Knowledge, Love, and Shutting Up

“…we know that all of us have knowledge, but knowledge can be risky. Knowledge promotes overconfidence and worse arrogance, but charity of the heart (love, that is) looks to build up others. Just because a person presumes to have some bit of knowledge, that person doesn’t necessarily have the right kind of knowledge. But if someone loves God, it is certain that God has already known that one” (I Corinthians 8:1-3, The Voice).


I received a message last week. “Paul, can we meet soon and talk?”

Those kinds of messages scare me. Especially when they seemingly come out of the blue. There’s a paranoia part of me that thinks, “What did I do wrong?” There’s an AA sponsor part of me that thinks, “Are they struggling with addiction?” Although not as prevalent anymore, there is a part of me that shudders to think, “Amway?”

But, as usual, none of these parts was correct. This friend wanted to address something from my facebook activity. (Imagine that: ME with facebook activity! How rare! #sarcasm)

It was not something I wrote. It was not even something I shared. It was something I liked or commented on that another facebook friend had shared. And there were some issues with the article that neither I nor any of the commenters brought up in our online discussion.

And this friend was concerned. Not because they thought I was wrong. Not because they thought my soul was in danger of eternal damnation. Not because they thought my liking this post would usher in the end of Western civilization. But simply because the article in question left no room for disagreement; no room for dialogue. It was another in a long line of: “I am right, if you disagree you are wrong” articles.

Normally, I hate those. I really do. But I read a ton of them. And I share a lot them, too.

And so many times, I do not even realize I am doing it. It is as if sharing close-mindedness has become as much a part of my enlightened, westernized thinking as always standing up when sometimes says, “728b.” (#oldchurchofchristjoke)


I have always assumed that eating meat was one of the most difficult issues the apostle Paul dealt with. I think this because he addresses it multiple times. He also seems to call each side of the meat-eating debate weak and strong. In one city, meat-eaters are the strong; in another they are weak. Go figure.

Maybe it’s because Paul was addressing something that went deeper than the act of eating. Maybe Paul was addressing something deeper than the hot-button issue of the day. Maybe Paul was dealing with something that could not be parsed so easily into ideological sides. Maybe Paul knew something we need to learn:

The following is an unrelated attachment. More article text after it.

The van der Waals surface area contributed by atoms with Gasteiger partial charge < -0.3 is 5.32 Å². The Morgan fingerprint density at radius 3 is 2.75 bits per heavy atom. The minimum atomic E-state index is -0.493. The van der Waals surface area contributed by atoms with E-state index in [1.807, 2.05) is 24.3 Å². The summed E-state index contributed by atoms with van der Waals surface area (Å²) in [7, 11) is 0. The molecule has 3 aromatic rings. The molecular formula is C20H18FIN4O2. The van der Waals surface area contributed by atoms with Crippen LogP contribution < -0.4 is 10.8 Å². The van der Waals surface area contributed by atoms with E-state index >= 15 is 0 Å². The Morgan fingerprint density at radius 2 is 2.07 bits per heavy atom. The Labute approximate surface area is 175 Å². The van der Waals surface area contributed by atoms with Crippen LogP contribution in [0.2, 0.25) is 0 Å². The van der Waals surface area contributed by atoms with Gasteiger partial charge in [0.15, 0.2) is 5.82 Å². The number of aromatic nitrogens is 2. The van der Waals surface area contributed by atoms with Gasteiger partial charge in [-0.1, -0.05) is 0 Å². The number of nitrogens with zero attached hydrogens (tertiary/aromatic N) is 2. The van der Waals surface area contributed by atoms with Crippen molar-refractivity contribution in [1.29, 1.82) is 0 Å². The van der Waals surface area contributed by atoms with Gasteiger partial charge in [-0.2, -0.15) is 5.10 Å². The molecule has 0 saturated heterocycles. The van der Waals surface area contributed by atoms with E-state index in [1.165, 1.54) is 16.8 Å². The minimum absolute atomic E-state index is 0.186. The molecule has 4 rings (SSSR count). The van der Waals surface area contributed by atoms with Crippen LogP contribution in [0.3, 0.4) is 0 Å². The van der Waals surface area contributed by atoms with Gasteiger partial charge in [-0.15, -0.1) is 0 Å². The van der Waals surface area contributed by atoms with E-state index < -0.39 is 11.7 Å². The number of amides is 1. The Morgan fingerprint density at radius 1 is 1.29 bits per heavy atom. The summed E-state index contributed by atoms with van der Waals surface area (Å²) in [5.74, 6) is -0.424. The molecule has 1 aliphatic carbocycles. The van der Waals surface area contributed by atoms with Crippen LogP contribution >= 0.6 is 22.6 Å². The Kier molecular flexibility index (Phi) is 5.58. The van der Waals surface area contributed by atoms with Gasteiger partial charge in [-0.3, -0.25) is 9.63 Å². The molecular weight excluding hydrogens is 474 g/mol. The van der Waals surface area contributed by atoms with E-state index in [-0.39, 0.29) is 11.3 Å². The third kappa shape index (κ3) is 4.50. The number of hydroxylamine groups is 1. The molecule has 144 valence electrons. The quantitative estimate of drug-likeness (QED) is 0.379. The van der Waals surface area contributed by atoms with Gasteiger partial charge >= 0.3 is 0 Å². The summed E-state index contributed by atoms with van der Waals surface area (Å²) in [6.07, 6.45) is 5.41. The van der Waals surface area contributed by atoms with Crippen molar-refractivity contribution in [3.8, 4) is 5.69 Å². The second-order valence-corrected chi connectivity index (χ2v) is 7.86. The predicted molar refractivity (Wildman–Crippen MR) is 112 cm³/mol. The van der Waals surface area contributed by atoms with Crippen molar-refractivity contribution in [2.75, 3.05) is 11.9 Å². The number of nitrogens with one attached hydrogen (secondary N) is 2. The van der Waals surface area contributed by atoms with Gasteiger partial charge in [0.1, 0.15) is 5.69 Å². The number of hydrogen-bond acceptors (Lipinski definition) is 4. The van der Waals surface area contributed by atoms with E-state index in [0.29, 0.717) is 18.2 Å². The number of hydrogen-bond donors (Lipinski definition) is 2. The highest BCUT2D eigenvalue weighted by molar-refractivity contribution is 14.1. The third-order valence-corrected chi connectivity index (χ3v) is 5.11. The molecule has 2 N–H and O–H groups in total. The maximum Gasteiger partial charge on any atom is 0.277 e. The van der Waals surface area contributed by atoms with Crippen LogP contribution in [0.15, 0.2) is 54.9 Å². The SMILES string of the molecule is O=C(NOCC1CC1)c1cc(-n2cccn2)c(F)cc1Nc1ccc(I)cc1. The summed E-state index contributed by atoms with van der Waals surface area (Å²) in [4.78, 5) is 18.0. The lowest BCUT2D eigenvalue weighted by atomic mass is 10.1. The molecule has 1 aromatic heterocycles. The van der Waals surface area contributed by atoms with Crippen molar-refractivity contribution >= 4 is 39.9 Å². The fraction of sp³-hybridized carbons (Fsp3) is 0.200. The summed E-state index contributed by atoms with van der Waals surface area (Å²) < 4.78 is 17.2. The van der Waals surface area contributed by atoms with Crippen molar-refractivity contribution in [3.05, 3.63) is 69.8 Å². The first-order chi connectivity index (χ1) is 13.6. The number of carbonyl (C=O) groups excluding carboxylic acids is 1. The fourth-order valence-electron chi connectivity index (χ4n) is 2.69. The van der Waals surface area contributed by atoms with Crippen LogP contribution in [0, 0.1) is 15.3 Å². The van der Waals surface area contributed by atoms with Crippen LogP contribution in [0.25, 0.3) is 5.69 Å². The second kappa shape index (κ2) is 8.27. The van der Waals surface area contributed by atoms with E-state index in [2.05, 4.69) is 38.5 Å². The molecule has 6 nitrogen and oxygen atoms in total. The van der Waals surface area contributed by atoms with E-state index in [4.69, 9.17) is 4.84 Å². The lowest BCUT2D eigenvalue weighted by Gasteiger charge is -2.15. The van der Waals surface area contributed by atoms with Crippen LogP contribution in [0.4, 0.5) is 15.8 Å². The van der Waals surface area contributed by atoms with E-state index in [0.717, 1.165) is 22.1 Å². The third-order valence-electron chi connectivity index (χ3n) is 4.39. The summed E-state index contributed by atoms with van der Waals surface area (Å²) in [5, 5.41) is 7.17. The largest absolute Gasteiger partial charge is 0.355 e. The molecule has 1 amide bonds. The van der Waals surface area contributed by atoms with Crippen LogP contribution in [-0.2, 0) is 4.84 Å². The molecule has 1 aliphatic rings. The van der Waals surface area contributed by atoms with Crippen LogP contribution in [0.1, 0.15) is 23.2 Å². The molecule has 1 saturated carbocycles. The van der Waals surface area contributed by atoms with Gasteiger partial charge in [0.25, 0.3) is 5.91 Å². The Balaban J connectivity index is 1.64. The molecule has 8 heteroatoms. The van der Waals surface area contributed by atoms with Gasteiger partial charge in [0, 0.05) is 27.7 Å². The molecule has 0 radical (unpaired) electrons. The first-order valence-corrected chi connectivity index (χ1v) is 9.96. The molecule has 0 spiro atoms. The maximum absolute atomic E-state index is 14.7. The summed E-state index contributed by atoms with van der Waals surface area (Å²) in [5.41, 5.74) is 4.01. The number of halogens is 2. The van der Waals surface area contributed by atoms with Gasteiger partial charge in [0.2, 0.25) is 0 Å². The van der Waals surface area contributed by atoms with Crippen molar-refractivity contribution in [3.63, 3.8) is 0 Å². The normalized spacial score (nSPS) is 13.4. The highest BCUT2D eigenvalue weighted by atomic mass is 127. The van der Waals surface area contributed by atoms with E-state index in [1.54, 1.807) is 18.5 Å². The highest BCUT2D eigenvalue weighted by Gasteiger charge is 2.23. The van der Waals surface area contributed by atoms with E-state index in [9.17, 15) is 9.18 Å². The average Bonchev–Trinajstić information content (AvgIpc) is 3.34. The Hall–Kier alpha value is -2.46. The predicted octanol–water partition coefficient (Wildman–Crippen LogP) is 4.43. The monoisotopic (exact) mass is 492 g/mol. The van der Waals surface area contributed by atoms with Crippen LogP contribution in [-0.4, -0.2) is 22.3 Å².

Knowledge often makes us arrogant jerks. Love often makes us kind enough to put relationship over ideal.


When I first began my journey in sobriety, I often heard the question: “Which is more important—to be right or to be sober?” The lesson was I could push so hard to prove I was right that I would end up driving myself to drink because of the stress of showing everyone I was right. Sometimes, I needed to say that it did not matter if I was right or wrong. What mattered was that I did things to promote sobriety.


When an issue becomes more important to me than a person, I have lost my focus. My friend reached out to me because I was perpetuating a cycle that said, “If you do not agree with me, you cannot be right; you cannot be a Christian; you cannot be a good person; you cannot be my friend.”

If you ever hear me saying that, please tell me to shut up. Telling me kindly is preferable, but maybe I deserve it bluntly.

I quoted from I Corinthians at the beginning of this post. It is only a few chapters later in the context of worship that Paul says, “If I have all kinds of knowledge, but I do not love people, I am only a resounding gong or a clanging cymbal.” In other words, Paul is saying, “If you cannot be loving, shut up. Your loud knowledge is not helping anybody.”

I welcome disagreement. I welcome dialogue. I always want to be inviting. You may not win me over to your side. I may not win you over to mine. But more often than not, I don’t care. As long as you will stay in relationship with me.

So give me your ideas: how do we break this pattern of: agree with me or be wrong? How do overcome close-mindedness? How can we dialogue respectfully?

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